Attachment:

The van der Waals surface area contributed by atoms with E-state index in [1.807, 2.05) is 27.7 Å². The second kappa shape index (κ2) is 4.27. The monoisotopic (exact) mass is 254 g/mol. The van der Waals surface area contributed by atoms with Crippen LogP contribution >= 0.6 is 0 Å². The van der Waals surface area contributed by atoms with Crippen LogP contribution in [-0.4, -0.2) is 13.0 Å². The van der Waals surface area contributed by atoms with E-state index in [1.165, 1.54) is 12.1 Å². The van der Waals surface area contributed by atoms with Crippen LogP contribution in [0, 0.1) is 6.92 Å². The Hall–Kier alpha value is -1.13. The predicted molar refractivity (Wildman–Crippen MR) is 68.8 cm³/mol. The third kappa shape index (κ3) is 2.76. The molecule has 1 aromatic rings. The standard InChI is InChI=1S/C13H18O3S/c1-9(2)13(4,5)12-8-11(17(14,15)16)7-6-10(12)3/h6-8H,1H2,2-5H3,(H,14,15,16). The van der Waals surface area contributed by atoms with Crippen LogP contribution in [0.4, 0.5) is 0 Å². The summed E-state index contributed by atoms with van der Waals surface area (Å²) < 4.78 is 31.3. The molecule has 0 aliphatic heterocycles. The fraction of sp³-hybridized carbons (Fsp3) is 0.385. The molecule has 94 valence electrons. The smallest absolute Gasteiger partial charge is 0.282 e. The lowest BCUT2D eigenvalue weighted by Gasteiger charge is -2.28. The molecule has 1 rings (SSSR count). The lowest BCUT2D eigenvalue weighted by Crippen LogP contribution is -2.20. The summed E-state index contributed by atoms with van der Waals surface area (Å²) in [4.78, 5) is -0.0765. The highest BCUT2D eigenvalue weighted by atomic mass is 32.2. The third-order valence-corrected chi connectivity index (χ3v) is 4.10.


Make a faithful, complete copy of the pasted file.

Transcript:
The van der Waals surface area contributed by atoms with E-state index in [1.807, 2.05) is 27.7 Å². The second kappa shape index (κ2) is 4.27. The monoisotopic (exact) mass is 254 g/mol. The van der Waals surface area contributed by atoms with Crippen LogP contribution >= 0.6 is 0 Å². The van der Waals surface area contributed by atoms with Crippen LogP contribution in [-0.4, -0.2) is 13.0 Å². The van der Waals surface area contributed by atoms with E-state index in [1.165, 1.54) is 12.1 Å². The van der Waals surface area contributed by atoms with Crippen LogP contribution in [0, 0.1) is 6.92 Å². The Hall–Kier alpha value is -1.13. The predicted molar refractivity (Wildman–Crippen MR) is 68.8 cm³/mol. The third kappa shape index (κ3) is 2.76. The molecule has 1 aromatic rings. The standard InChI is InChI=1S/C13H18O3S/c1-9(2)13(4,5)12-8-11(17(14,15)16)7-6-10(12)3/h6-8H,1H2,2-5H3,(H,14,15,16). The van der Waals surface area contributed by atoms with Crippen LogP contribution in [0.4, 0.5) is 0 Å². The summed E-state index contributed by atoms with van der Waals surface area (Å²) < 4.78 is 31.3. The molecule has 0 aliphatic heterocycles. The fraction of sp³-hybridized carbons (Fsp3) is 0.385. The molecule has 94 valence electrons. The smallest absolute Gasteiger partial charge is 0.282 e. The lowest BCUT2D eigenvalue weighted by Gasteiger charge is -2.28. The molecule has 1 rings (SSSR count). The lowest BCUT2D eigenvalue weighted by Crippen LogP contribution is -2.20. The summed E-state index contributed by atoms with van der Waals surface area (Å²) in [4.78, 5) is -0.0765. The highest BCUT2D eigenvalue weighted by atomic mass is 32.2. The third-order valence-corrected chi connectivity index (χ3v) is 4.10.